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Dog: Ehrlichiosis

General information

Other common/scientific names: canine monocytic ehrlichiosis, Ehrlichia canis, Ehrlichia ewengii, ehrlichia

The tick population in the United States is exploding due to changing climate (less harsh winters), suburbanization and the increase in the deer population . Because of this, ticks are moving into new areas and bringing new diseases. As a result, tick-borne diseases in dogs are increasing. These diseases include anaplasmosis, babesiosis, ehrlichiosis, borreliosis (Lyme disease) and Rocky Mountain spotted fever. These diseases are typically infections of the blood. Because these infections are transmitted by a tick bite, a dog may be infected with more than one of these organisms at the same time.

Causes

Canine ehrlichiosis is caused by the bacteria Ehrlichia canis and Ehrlichia ewengii. White blood cells are part of the body’s immune system that help fight infection. Platelets are cells which promote normal blood clotting. The Ehrlichia bacteria infect and destroy the dog’s white blood cells. This results in fever, lethargy and enlarged lymph nodes. The Ehrlichia bacteria also have the ability to produce an immune-mediated disease. This results when the dog’s own immune system becomes over-reactive resulting in destruction of normal platelets. Low platelet numbers can cause abnormal bleeding. The Ehrlichia bacteria also cause formation of immune complexes which are deposited in various organs (eye, kidney, joint) causing inflammation and disease.

Infection

Dogs acquire ehrlichiosis by being bit by a tick carrying the bacteria. The brown dog tick (Rhipicephalus sanguineus) transmits Ehrlichia canis and the lone star tick (Amblyomma americanum) transmits Ehrlichia ewingii.

Abb. GSR8L5BQ
Abb. GSR8L5BQ: Life stages of the brown dog tick (Rhipicephalus sanguineus): Larva on the left and a nymph on the right side.
Each tick stage requires a blood meal before it can reach the next stage

Cardinal symptom

Fever

Symptoms

There are three phases of illness with Ehrlichiosis:

  • Acute phase: These signs occur 1 to 3 weeks after an infected tick bite and include: fever, lethargy, loss of appetite, weight loss and enlarged lymph nodes.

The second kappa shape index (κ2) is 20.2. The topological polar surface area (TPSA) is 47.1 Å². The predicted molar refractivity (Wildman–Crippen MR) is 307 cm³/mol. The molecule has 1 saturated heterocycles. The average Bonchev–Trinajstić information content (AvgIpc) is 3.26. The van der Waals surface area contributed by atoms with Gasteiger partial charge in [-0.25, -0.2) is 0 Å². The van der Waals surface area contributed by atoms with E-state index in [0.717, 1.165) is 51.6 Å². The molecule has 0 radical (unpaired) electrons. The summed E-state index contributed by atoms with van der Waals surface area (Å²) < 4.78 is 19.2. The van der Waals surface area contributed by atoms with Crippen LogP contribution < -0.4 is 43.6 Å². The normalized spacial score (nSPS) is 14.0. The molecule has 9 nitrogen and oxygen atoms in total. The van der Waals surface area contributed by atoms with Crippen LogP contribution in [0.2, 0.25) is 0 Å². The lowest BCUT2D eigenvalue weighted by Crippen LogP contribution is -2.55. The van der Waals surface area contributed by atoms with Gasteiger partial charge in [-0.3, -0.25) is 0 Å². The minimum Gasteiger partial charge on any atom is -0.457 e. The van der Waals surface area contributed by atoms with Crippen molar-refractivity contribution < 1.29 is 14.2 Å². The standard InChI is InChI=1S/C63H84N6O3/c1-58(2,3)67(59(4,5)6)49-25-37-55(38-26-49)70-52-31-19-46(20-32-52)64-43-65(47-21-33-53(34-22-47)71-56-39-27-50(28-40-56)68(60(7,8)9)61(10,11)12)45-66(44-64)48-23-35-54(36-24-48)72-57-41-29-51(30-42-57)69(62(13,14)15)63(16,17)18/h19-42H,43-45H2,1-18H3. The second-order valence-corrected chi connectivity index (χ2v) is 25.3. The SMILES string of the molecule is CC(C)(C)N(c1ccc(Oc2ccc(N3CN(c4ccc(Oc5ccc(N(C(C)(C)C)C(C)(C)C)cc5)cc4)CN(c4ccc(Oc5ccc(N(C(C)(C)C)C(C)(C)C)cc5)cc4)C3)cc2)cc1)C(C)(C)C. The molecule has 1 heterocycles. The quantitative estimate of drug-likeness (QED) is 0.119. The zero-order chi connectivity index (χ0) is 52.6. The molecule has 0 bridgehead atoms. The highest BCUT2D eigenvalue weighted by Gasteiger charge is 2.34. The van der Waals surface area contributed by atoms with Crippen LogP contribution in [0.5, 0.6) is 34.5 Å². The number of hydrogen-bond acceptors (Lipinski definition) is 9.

• Subacute phase: In this phase, the dog appears normal. The Ehrlichia bacteria hide out in the spleen for months to years.
  • Chronic phase: In this phase, the dog appears sick again. Abnormal bleeding, pale gums and an enlarged spleen are often seen. Also seen are: uveitis (deep inflammation of the eye), chronic renal failure and arthritis due to immune-mediated disease.

Diagnosis

Diagnosis of ehrlichiosis should be made based on the presence of clinical signs and positive blood tests. As part of your dog’s annual preventative health care, your veterinarian may recommend a four way blood test to detect heartworm infection, Lyme disease, ehrlichiosis and anaplasmosis. This test is performed in your veterinary clinic while you wait and measures antibody levels. A positive result for ehrlichiosis, however, only indicates past exposure to the bacteria not an active infection. A complete blood count may reveal low numbers of red blood cells, white blood cells and platelets. The Ehrlichia bacteria are sometimes visible on a blood sample using a microscope. Other tests can be sent to a laboratory to detect the Ehrlichia DNA in the blood.

Treatment

Ehrlichiosis is treated with antibiotics. In chronic cases, when the immune system is causing clinical signs, anti-inflammatory medications may be used.

Prognosis

Dogs which are diagnosed and treated promptly while in the acute phase have a good prognosis for recovery. However, if left untreated, dogs with ehrlichiosis can develop chronic, debilitating symptoms.

Prevention

Dogs which go outdoors in wooded, tick infested areas should have some form of tick protection such as:

Because of the warmer winters, tick protection is recommended year around.

While the topical spot-on medications are the best defense in preventing tick-borne diseases, checking your dog for ticks after walking or playing in a wooded area is recommended since it takes several hours for an attached tick to transmit disease. This is especially important if you live in a tick infested area.

Tips

When applying the topical, spot-on medications, be sure to part the hair and apply the medication directly to the skin. Do not bath or allow your dog to swim for 2 days after application. The product may need to be re-applied more often than every 30 days.

Update version: 4/24/2014, © Copyright by www.enpevet.de
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